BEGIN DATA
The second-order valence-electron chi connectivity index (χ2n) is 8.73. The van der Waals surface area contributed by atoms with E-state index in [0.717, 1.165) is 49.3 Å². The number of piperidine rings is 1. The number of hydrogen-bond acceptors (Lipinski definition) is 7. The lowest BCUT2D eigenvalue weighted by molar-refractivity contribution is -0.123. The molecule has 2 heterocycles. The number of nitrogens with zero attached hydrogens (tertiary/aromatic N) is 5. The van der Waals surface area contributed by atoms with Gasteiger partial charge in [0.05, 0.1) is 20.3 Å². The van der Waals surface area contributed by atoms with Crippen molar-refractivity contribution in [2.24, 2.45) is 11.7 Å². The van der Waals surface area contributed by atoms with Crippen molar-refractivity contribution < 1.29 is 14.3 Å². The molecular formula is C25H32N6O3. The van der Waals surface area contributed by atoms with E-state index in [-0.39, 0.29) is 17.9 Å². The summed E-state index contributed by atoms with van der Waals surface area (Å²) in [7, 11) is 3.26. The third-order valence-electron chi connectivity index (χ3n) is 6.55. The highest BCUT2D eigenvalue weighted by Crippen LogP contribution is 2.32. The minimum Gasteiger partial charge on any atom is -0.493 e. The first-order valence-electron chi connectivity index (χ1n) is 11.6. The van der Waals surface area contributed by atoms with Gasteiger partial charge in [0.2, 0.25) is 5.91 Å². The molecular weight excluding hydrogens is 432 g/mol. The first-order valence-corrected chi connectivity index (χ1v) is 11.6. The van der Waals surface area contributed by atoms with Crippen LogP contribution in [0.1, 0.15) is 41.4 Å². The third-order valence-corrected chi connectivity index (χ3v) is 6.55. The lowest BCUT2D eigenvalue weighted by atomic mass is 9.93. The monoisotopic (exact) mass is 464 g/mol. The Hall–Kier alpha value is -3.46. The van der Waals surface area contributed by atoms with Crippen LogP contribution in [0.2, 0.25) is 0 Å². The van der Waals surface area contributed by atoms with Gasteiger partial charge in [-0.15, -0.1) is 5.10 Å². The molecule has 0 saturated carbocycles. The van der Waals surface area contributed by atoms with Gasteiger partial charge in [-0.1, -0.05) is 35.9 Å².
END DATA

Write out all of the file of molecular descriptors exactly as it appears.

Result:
The second-order valence-electron chi connectivity index (χ2n) is 8.73. The van der Waals surface area contributed by atoms with E-state index in [0.717, 1.165) is 49.3 Å². The number of piperidine rings is 1. The number of hydrogen-bond acceptors (Lipinski definition) is 7. The lowest BCUT2D eigenvalue weighted by molar-refractivity contribution is -0.123. The molecule has 2 heterocycles. The number of nitrogens with zero attached hydrogens (tertiary/aromatic N) is 5. The van der Waals surface area contributed by atoms with Gasteiger partial charge in [0.05, 0.1) is 20.3 Å². The van der Waals surface area contributed by atoms with Crippen molar-refractivity contribution in [2.24, 2.45) is 11.7 Å². The van der Waals surface area contributed by atoms with Crippen molar-refractivity contribution < 1.29 is 14.3 Å². The molecular formula is C25H32N6O3. The van der Waals surface area contributed by atoms with E-state index in [-0.39, 0.29) is 17.9 Å². The summed E-state index contributed by atoms with van der Waals surface area (Å²) in [7, 11) is 3.26. The third-order valence-electron chi connectivity index (χ3n) is 6.55. The highest BCUT2D eigenvalue weighted by Crippen LogP contribution is 2.32. The minimum Gasteiger partial charge on any atom is -0.493 e. The first-order valence-electron chi connectivity index (χ1n) is 11.6. The van der Waals surface area contributed by atoms with Gasteiger partial charge in [0.2, 0.25) is 5.91 Å². The molecular weight excluding hydrogens is 432 g/mol. The first-order valence-corrected chi connectivity index (χ1v) is 11.6. The van der Waals surface area contributed by atoms with Crippen LogP contribution in [0.1, 0.15) is 41.4 Å². The third-order valence-corrected chi connectivity index (χ3v) is 6.55. The lowest BCUT2D eigenvalue weighted by atomic mass is 9.93. The monoisotopic (exact) mass is 464 g/mol. The Hall–Kier alpha value is -3.46. The van der Waals surface area contributed by atoms with Crippen LogP contribution in [0.2, 0.25) is 0 Å². The van der Waals surface area contributed by atoms with Gasteiger partial charge in [-0.15, -0.1) is 5.10 Å². The molecule has 0 saturated carbocycles. The van der Waals surface area contributed by atoms with Gasteiger partial charge in [-0.1, -0.05) is 35.9 Å².